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Great dmarizz 2010-08-11 2:08

Hello Biswaroop,
very interesting subject/note. I've never been in India, but I would be in an embarassing situation regarding beaggar portraits. I find this subjects interesting and worth being captured according to TE spirit, but on the other side I do not know if a beggar can appreciate to be "on the stage". Often I don't make portraits being afraid to hurt the person (anyway I wouldn'pay him/her for the photo itself).
From a pure technical point of view, portraits among a crowd is attractive but complicated. The expression on the faces are important but should not distract excessively from the main subject. According to me the only way to get properly both is an extremely shallow DOF. I've done a fast workshop to show my idea: I hope you will not dislike it.
Have a nice week,
Dario

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Old 08-11-2010, 04:07 PM
bmukherjee bmukherjee is offline
TE Junior Member
 
Join Date: Nov 2007
Posts: 244
Default To dmarizz: Thanks

Hi Dario,

Wow - thanks for a very thoughtful critique and workshop. About the critique - it's true that beggars often offer an awkward moment in street photography. But then, almost every scene with a photographer taking candid portraits is awkward. I still believe that candid portraits where the beggar is unaware that he/she is being photographed is best - atleast that prevents them from feeling singled out. Of course such photos are trickier than others.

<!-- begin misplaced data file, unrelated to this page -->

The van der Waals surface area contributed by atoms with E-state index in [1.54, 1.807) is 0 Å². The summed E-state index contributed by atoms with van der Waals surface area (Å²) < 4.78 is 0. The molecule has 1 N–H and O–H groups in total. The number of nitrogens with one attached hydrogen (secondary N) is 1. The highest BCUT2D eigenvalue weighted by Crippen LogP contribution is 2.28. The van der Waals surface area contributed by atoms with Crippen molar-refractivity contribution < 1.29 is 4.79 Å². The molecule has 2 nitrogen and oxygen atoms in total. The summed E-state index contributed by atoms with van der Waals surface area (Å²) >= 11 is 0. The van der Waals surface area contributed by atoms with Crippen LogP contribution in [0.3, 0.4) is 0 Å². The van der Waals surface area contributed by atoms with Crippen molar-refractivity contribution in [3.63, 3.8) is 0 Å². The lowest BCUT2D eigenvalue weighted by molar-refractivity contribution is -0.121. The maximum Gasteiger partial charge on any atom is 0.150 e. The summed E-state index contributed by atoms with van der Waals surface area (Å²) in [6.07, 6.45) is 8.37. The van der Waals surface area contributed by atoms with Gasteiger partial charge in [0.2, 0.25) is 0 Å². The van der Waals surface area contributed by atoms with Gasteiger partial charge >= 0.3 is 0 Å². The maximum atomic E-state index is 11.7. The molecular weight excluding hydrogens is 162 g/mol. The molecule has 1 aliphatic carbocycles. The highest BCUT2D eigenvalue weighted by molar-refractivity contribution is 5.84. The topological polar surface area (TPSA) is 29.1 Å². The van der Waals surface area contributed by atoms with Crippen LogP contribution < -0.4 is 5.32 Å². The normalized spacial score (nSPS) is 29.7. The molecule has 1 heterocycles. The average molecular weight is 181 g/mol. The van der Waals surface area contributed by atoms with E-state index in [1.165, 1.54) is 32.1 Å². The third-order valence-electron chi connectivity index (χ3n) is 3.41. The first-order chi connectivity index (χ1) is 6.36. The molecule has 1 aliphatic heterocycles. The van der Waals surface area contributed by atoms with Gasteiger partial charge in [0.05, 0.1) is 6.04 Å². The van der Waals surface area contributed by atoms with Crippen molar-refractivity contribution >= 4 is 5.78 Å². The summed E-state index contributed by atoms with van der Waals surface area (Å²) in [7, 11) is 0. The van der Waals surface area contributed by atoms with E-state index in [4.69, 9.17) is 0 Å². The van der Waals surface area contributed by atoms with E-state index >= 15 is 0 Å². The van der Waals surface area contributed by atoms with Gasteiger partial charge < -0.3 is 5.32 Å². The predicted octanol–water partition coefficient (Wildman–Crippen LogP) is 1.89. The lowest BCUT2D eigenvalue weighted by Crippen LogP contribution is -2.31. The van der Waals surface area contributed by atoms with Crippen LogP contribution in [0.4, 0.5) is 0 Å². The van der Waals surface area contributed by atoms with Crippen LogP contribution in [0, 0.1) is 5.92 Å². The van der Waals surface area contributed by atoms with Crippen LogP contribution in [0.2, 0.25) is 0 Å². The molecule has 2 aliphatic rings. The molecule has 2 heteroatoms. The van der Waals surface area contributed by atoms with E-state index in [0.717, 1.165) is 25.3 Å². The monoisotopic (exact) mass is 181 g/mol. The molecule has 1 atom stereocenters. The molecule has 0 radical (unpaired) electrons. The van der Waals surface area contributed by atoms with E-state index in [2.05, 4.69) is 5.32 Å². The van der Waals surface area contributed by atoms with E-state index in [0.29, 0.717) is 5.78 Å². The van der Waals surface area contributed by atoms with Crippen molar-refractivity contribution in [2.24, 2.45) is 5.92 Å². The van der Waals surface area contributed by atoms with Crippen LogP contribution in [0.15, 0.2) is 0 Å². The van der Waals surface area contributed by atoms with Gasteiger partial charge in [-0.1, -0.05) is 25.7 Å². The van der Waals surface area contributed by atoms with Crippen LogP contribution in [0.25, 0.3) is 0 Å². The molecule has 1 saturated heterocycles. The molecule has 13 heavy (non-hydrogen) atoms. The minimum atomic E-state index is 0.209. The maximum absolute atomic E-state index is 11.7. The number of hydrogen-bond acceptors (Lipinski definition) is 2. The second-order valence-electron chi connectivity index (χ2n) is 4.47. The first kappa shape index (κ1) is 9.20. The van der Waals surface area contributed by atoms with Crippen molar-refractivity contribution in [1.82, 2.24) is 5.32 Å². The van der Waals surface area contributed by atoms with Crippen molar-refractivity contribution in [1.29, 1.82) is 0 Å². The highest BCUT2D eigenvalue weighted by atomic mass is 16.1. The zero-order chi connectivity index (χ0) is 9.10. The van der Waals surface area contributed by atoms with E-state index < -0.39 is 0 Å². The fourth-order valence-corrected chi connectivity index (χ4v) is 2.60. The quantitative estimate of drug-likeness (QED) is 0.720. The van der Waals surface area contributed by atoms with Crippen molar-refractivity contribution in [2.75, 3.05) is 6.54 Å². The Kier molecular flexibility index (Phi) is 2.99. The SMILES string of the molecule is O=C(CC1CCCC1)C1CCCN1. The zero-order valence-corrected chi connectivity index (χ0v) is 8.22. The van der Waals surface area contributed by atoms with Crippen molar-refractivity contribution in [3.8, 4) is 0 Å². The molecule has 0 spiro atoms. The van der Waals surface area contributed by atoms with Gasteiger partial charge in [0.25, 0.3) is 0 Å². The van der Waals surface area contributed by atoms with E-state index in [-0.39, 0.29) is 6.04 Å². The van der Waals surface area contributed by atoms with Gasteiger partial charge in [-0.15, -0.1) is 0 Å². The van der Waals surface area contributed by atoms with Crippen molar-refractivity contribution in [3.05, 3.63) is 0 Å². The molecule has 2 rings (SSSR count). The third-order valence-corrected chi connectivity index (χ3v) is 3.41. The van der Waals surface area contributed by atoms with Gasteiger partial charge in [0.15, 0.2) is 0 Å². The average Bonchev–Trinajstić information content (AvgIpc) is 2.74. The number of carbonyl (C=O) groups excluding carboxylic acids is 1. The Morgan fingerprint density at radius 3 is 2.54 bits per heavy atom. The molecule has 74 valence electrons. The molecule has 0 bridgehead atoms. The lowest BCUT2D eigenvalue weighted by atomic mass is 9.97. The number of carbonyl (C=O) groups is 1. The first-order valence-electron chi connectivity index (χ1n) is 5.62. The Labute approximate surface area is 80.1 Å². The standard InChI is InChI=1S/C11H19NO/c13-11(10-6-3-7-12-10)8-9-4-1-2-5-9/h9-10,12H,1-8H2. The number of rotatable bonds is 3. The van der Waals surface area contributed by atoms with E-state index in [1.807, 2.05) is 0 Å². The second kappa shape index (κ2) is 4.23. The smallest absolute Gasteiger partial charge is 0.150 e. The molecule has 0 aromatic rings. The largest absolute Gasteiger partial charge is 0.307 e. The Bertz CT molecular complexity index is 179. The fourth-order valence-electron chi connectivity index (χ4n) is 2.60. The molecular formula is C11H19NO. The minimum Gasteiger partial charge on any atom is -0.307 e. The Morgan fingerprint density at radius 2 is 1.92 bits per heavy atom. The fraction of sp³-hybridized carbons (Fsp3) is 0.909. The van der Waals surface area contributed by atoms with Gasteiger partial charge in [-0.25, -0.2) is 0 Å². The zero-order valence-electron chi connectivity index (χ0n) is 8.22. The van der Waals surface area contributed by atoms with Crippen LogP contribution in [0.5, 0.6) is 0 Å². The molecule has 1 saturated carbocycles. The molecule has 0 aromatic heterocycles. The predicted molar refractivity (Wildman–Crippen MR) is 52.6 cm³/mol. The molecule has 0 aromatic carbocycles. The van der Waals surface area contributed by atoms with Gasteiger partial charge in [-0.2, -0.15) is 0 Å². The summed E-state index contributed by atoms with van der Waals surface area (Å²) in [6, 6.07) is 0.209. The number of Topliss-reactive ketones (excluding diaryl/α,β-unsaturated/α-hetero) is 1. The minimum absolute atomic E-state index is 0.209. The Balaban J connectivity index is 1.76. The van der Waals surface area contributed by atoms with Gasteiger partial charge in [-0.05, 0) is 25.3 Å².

Perhaps India is different in this sense - it's easier to take a candid, simply because of the immense crowd. Moreover, Nainital is a tourist hub - almost every person is taking a photo of something. A lanky photographer with an oversized camera is hard to notice in the sea of families taking portraits of each other.

This is a candid photo - she had no idea I took a photo of her, and I didn't pay her for the photo. I paid her because I thought she was in need, and my photography just enabled me to notice that. It was a moment of sympathy, not reimbursing.

Although I was photographing the expressions of the audience (and the light wasn't in my favor), I like your workshop very much. The blurring of the background definitely highlights the subject, while the slightly lower saturation brings the focus from the brightly colored dresses behind to the dusty rags of the beggar. A very unique look on the photo!

Overall, I think you should visit India - it's easy to become overwhelmed in the tumult, but your phrase "attractive but complicated" describes every scene you will encounter. So much happens, in such vividly detailed chaos, that it's almost impossible to find meaning or direction - just go with the flow of the river of life (as Kipling implied in Kim).

Cheers,
biswaroop
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